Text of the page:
Mormons in Transition by Leslie Reynolds – book review

Mormons in Transition by Leslie Reynolds – book review

from a ‘disengaged’ Mormon:
I just got a copy of the book Mormons in Transition (2nd ed.) by Leslie Reynolds. It was a little disappointing.

It is a slim volume (154 pages), and I was able to read it in less than an hour. Reynolds is a former Mormon and a psychotherapist. She also describes herself as a “Christian.” Although I gather she does not belong to any particular church at the present time.

She alleges that this book was written to help Mormons as they made their transition out of Mormonism, and it is not supposed to be a tract for “Christianity.” Yet, I found an undertone of evangelical Christianity throughout the book.

It is not a well-written book, and seems to lack focus, IMO. Also, it is based on a sample that is way too small. She apparently only interviewed 13 people for this book, in addition to five non-Mormon pastors who work with former Mormons. I didn’t find it particularly useful, and wouldn’t particularly recommend that a person purchase it. It’s not so long that it can’t be read in a brief period of time, so if it is available in a library then it might be of some interest.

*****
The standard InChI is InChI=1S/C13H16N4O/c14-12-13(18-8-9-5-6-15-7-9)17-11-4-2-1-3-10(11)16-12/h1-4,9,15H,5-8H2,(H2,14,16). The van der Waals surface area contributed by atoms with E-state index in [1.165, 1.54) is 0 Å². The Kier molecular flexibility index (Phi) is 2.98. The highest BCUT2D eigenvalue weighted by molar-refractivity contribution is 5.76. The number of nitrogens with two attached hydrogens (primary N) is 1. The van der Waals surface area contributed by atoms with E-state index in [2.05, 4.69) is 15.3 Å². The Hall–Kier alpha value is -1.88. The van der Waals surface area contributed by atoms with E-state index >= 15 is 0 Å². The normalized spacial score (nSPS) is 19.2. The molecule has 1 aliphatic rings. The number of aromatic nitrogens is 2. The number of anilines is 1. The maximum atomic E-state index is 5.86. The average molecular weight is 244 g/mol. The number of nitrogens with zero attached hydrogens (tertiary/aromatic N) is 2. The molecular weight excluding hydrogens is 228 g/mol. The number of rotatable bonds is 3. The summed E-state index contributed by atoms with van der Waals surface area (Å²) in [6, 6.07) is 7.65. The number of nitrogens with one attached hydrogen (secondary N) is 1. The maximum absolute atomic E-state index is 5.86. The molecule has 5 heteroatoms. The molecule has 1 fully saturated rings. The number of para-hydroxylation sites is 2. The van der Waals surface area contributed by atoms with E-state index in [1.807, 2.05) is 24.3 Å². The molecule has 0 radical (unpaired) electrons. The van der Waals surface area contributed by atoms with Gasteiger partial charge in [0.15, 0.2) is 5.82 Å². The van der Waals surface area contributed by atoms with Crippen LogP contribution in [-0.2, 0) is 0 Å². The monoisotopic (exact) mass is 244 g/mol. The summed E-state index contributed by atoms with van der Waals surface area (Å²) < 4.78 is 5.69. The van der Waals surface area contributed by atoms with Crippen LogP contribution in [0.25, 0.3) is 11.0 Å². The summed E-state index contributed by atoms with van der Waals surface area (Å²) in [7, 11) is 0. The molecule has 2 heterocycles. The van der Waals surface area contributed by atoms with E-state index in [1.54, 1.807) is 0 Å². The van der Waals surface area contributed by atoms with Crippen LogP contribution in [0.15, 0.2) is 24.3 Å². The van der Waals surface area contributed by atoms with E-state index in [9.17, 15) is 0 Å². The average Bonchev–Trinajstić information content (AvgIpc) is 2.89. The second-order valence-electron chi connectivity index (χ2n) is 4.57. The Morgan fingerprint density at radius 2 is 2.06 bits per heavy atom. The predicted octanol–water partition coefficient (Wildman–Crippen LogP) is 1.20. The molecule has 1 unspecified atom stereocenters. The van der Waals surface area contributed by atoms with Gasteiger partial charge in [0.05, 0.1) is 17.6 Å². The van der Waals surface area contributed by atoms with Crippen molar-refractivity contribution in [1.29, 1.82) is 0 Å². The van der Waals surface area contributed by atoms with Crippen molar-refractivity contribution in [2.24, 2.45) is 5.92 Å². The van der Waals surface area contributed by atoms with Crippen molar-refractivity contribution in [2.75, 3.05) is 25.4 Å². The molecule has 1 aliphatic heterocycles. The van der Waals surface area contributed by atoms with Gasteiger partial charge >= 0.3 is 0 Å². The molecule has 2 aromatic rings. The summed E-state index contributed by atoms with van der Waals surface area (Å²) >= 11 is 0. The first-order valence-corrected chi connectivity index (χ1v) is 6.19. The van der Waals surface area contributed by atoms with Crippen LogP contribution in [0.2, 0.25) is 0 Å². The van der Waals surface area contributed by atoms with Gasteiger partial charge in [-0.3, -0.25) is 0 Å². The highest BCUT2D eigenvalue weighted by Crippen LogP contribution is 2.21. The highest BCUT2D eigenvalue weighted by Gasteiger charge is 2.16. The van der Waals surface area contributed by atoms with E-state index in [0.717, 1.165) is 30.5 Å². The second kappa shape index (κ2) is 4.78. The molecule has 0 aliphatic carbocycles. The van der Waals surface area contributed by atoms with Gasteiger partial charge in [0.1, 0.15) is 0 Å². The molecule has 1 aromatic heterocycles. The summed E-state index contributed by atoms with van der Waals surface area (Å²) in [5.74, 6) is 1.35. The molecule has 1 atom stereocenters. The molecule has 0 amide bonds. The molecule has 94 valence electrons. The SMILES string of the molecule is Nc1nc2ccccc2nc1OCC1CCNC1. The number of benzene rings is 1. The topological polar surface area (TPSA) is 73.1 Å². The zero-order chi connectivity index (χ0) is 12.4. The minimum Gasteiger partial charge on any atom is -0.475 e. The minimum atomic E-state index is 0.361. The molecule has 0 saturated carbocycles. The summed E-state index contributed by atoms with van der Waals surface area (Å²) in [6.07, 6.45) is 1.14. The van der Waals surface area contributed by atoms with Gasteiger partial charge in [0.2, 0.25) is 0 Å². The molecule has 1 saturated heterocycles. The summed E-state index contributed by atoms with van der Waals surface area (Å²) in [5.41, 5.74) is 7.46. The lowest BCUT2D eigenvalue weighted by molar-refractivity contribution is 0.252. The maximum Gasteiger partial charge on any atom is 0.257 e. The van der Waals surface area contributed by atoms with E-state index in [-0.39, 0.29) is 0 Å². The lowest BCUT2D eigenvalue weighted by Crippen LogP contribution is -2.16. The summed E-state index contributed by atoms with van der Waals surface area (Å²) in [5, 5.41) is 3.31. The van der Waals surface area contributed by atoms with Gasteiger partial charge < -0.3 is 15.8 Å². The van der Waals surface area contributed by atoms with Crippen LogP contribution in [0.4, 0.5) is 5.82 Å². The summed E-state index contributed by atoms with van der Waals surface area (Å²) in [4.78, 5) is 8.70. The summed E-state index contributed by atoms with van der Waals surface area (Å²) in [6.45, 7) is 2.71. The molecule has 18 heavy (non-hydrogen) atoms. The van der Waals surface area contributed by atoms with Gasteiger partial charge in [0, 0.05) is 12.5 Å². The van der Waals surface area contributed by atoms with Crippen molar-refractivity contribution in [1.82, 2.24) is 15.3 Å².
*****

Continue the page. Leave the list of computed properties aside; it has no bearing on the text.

Personally, I think that there is need for a book to help people as they make their transition from traditional Mormonism to something else. Some of us may stay on in the Church, while others become agnostic or atheistic, and yet others opt for membership in other churches. I think that there is a need for more information for those who are contemplating leaving, or changing their status within the Church, that isn’t quite so intent on selling traditional Christianity as an alternative. Personally, I would like to read the stories of a greater sample than Reynolds chose.

On a related issue: I think that there is also a need to “get our story out.” That is to say, there are a lot of people hanging around the Church who share the same sentiments as I. However, either they aren’t online yet, or don’t know of the existence of these resources. Therefore, they feel that they are unique. They also feel guilty about their discontent.

I think that they need to know that they are not alone, that it is alright to have doubts, and that there is life after Mormonism.

I have been tempted to write a letter to Mike Wallace, of Sixty Minutes, and tell him that there is *another* Mormon story to be told. But, I’m not sure that I know what to say. I may be just a little too enthusiastic about my newly-found status as a disengaged Mormon.